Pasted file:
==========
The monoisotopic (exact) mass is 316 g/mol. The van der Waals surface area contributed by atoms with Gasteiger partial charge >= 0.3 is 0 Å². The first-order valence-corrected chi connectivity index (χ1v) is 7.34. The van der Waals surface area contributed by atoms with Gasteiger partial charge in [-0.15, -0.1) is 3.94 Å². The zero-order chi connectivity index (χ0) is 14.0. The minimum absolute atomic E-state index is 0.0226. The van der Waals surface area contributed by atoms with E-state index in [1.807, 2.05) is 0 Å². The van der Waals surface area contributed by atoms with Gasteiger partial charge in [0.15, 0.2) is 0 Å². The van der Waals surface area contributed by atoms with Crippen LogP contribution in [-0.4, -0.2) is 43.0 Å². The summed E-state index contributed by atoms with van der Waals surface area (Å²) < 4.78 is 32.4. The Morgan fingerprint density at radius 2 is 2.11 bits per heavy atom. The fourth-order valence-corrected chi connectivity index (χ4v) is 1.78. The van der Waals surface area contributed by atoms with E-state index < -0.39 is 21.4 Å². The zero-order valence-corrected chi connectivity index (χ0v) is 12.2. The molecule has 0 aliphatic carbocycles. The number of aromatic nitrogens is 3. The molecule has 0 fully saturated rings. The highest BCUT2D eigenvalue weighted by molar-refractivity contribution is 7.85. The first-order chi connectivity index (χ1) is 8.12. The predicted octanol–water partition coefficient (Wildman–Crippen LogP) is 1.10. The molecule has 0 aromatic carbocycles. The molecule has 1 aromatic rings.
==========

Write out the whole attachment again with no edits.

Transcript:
The monoisotopic (exact) mass is 316 g/mol. The van der Waals surface area contributed by atoms with Gasteiger partial charge >= 0.3 is 0 Å². The first-order valence-corrected chi connectivity index (χ1v) is 7.34. The van der Waals surface area contributed by atoms with Gasteiger partial charge in [-0.15, -0.1) is 3.94 Å². The zero-order chi connectivity index (χ0) is 14.0. The minimum absolute atomic E-state index is 0.0226. The van der Waals surface area contributed by atoms with E-state index in [1.807, 2.05) is 0 Å². The van der Waals surface area contributed by atoms with Gasteiger partial charge in [0.15, 0.2) is 0 Å². The van der Waals surface area contributed by atoms with Crippen LogP contribution in [-0.4, -0.2) is 43.0 Å². The summed E-state index contributed by atoms with van der Waals surface area (Å²) < 4.78 is 32.4. The Morgan fingerprint density at radius 2 is 2.11 bits per heavy atom. The fourth-order valence-corrected chi connectivity index (χ4v) is 1.78. The van der Waals surface area contributed by atoms with E-state index < -0.39 is 21.4 Å². The zero-order valence-corrected chi connectivity index (χ0v) is 12.2. The molecule has 0 aliphatic carbocycles. The number of aromatic nitrogens is 3. The molecule has 0 fully saturated rings. The highest BCUT2D eigenvalue weighted by molar-refractivity contribution is 7.85. The first-order chi connectivity index (χ1) is 8.12. The predicted octanol–water partition coefficient (Wildman–Crippen LogP) is 1.10. The molecule has 0 aromatic carbocycles. The molecule has 1 aromatic rings.